Will challenge Houghton for Democratic nomination, winner faces Pitts in Nov.
By Mike McGann, Editor, The Times
A second Chester County congressional district will see a primary fight, as a Lancaster scientist has filed petitions to battle former State Rep. Tom Houghton for the Democratic nomination in the 16th Congressional District. The winner will face nine-term incumbent Republican U.S. Rep. Joe Pitts in November.
Democrats Mike Parrish and Manan Trevedi are already engaged in a primary fight in the 6th Congressional District.
Raj Kittappa, a PhD who focuses on Stem Cell research focused on Parkinson’s disease said late Tuesday that he has filed the necessary nominating petitions to seek the Democratic nomination for Congress in Pennsylvania’s 16th Congressional District.
“Our region of Pennsylvania can become the new frontier for discovery and innovation in this country. I’m running for Congress because the 16th District deserves a leader who represents those same qualities and can be the non-partisan problem solver we need,” he said in a statement released yesterday.
Like Houghton, Kittappa appears focused on Pitts, saying he no longer seems understand the needs or desires of his constituents.
“Congressman Pitts is out of touch with Pennsylvanians and what they expect from their elected officials – common sense solutions to pressing problems like improving schools, creating jobs, and protecting retirement security,” Kittappa said in his statement. “As a scientist, I focus on solutions.”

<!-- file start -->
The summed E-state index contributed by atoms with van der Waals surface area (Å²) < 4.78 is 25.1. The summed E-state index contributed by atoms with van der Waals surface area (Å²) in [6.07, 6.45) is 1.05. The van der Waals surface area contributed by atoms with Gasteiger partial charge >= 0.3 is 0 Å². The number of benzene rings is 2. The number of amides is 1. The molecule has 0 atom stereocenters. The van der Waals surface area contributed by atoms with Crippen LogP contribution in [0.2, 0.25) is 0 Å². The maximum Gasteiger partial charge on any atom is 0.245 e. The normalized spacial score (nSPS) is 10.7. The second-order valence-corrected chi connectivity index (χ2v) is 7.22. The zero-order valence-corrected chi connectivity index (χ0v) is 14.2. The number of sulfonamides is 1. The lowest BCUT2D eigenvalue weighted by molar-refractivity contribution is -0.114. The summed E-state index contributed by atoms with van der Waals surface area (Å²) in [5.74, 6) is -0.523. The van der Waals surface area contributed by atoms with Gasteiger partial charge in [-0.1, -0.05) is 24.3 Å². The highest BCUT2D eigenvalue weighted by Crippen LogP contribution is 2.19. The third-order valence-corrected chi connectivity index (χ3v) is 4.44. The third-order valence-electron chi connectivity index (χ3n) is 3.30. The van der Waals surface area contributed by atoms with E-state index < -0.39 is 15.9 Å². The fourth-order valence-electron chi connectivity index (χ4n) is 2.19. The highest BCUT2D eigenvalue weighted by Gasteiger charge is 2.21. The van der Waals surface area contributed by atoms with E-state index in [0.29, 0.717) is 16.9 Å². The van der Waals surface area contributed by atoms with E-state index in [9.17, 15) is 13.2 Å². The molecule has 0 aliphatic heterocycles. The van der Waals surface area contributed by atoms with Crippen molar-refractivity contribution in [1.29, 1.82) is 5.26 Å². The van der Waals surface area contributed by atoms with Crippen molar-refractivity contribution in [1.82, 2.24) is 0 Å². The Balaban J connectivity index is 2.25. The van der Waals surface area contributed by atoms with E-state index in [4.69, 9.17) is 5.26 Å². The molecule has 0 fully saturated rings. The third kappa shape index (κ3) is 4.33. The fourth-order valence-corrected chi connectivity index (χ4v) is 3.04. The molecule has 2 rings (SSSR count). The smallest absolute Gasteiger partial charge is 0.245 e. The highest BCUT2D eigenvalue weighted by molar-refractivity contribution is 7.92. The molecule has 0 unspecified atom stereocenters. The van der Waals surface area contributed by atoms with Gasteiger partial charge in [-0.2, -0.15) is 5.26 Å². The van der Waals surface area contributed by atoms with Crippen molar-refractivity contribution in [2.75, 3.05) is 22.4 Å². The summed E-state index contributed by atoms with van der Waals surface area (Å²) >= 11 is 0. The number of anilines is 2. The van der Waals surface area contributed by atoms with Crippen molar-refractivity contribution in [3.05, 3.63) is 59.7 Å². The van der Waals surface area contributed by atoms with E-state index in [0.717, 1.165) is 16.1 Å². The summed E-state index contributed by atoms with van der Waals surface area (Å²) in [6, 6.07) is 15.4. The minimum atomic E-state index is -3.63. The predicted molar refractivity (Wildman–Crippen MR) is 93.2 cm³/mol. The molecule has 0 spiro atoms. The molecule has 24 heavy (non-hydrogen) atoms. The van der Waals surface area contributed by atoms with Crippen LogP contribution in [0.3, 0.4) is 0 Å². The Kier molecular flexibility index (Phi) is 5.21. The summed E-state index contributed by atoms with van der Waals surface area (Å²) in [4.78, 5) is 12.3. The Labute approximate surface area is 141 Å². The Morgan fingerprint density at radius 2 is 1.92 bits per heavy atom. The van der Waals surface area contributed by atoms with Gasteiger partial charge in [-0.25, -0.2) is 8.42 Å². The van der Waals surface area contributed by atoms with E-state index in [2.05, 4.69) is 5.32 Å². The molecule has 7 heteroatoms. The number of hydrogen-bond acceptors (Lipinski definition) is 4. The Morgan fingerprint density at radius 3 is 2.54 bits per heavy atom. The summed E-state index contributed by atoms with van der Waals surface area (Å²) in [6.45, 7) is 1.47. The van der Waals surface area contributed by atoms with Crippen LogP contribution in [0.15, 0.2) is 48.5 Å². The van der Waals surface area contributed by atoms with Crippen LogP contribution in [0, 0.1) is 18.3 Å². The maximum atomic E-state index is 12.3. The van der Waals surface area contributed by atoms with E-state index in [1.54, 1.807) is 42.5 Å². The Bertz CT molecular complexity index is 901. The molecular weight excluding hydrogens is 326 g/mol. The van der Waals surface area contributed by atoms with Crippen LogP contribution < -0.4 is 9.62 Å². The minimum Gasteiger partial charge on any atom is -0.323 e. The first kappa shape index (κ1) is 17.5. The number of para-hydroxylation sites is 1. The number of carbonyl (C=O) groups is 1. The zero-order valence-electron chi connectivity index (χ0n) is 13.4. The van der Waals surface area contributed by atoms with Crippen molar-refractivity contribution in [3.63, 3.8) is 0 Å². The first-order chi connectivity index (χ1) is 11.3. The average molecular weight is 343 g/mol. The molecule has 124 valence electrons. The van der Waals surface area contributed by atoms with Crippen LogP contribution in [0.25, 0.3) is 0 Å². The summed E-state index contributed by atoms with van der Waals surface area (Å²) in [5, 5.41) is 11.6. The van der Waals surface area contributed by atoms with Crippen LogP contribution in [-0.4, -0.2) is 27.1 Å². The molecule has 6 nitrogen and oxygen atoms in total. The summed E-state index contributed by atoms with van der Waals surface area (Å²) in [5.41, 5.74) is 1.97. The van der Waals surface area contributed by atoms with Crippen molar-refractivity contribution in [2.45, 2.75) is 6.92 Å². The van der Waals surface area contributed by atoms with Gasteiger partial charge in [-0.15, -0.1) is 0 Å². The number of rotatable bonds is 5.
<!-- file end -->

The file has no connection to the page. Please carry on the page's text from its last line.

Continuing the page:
Kittappa, whose parents are Indian and came to the region in the 1960’s, is a graduate of Lancaster Country Day School, where he was an academic standout. Driven by memories of his grandmother’s long battle with Parkinson’s disease, Kittappa went into the biomedical sciences, doing lab work in the nearby Franklin & Marshall College while still in high-school and then graduating from the University of Pennsylvania with a degree in biology.
Later, after graduating from Princeton University with a PhD in Molecular Biology, Raj Kittappa went to work for the National Institutes of Health (NIH). It was there that he was able to isolate the origins of the dopamine generating cells in the brain that are lost to Parkinson’s. That new discovery, hitherto unknown by medical science, is being used by scientists around the world as they attempt to cure the disease.
Kittappa has aided in that effort, most recently working at University of Cambridge, developing a patent for an embryonic stem cell process for regenerating brain cells.
In 2013, Kittappa said he came back to Lancaster County with a plan to create a company around that patent, but was outraged to find the federal government shutdown had damaged vital medical research in the country. It is what motivated him to run, as he says — again, a shared motivation with Houghton, who cited the shutdown as a motivating factor to run when he announced in January.
“Even one day lost in the fight to cure diseases like the one that afflicted my grandmother is one day too many,” Kittappa said in a statement. “Tea Party extremists in Congress cannot be allowed to hold hostage the physical health of our families nor the financial health of the middle-class who rely on schools, jobs, and secure retirement to better their lives.”